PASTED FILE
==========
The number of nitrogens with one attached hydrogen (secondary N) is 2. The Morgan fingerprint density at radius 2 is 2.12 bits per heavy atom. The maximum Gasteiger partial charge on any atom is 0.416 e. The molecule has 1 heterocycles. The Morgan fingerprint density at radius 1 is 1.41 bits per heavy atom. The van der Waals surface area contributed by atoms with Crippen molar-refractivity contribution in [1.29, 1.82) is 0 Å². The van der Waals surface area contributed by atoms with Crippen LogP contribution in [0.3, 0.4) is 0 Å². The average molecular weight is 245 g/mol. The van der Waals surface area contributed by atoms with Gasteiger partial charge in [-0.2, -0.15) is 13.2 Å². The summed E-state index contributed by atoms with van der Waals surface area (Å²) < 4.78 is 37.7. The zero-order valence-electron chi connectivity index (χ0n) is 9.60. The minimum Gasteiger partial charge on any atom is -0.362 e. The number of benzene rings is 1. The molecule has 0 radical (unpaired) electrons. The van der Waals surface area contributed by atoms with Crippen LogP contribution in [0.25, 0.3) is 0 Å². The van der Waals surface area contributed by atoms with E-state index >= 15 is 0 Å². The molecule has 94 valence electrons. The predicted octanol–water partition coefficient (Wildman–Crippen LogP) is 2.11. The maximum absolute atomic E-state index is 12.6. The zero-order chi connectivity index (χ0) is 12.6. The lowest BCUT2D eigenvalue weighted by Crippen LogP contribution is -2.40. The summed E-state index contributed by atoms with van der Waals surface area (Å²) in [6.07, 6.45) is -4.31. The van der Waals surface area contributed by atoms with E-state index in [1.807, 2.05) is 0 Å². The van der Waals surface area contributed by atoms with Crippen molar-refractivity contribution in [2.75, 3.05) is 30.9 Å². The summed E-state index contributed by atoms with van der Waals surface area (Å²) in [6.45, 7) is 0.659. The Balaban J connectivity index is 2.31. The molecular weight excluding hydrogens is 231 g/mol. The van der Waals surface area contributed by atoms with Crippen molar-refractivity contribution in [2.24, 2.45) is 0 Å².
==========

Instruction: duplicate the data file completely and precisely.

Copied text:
The number of nitrogens with one attached hydrogen (secondary N) is 2. The Morgan fingerprint density at radius 2 is 2.12 bits per heavy atom. The maximum Gasteiger partial charge on any atom is 0.416 e. The molecule has 1 heterocycles. The Morgan fingerprint density at radius 1 is 1.41 bits per heavy atom. The van der Waals surface area contributed by atoms with Crippen molar-refractivity contribution in [1.29, 1.82) is 0 Å². The van der Waals surface area contributed by atoms with Crippen LogP contribution in [0.3, 0.4) is 0 Å². The average molecular weight is 245 g/mol. The van der Waals surface area contributed by atoms with Gasteiger partial charge in [-0.2, -0.15) is 13.2 Å². The summed E-state index contributed by atoms with van der Waals surface area (Å²) < 4.78 is 37.7. The zero-order valence-electron chi connectivity index (χ0n) is 9.60. The minimum Gasteiger partial charge on any atom is -0.362 e. The number of benzene rings is 1. The molecule has 0 radical (unpaired) electrons. The van der Waals surface area contributed by atoms with Crippen LogP contribution in [0.25, 0.3) is 0 Å². The van der Waals surface area contributed by atoms with E-state index >= 15 is 0 Å². The molecule has 94 valence electrons. The predicted octanol–water partition coefficient (Wildman–Crippen LogP) is 2.11. The maximum absolute atomic E-state index is 12.6. The zero-order chi connectivity index (χ0) is 12.6. The lowest BCUT2D eigenvalue weighted by Crippen LogP contribution is -2.40. The summed E-state index contributed by atoms with van der Waals surface area (Å²) in [6.07, 6.45) is -4.31. The van der Waals surface area contributed by atoms with E-state index in [1.807, 2.05) is 0 Å². The van der Waals surface area contributed by atoms with Crippen molar-refractivity contribution in [2.75, 3.05) is 30.9 Å². The summed E-state index contributed by atoms with van der Waals surface area (Å²) in [6.45, 7) is 0.659. The Balaban J connectivity index is 2.31. The molecular weight excluding hydrogens is 231 g/mol. The van der Waals surface area contributed by atoms with Crippen molar-refractivity contribution in [2.24, 2.45) is 0 Å².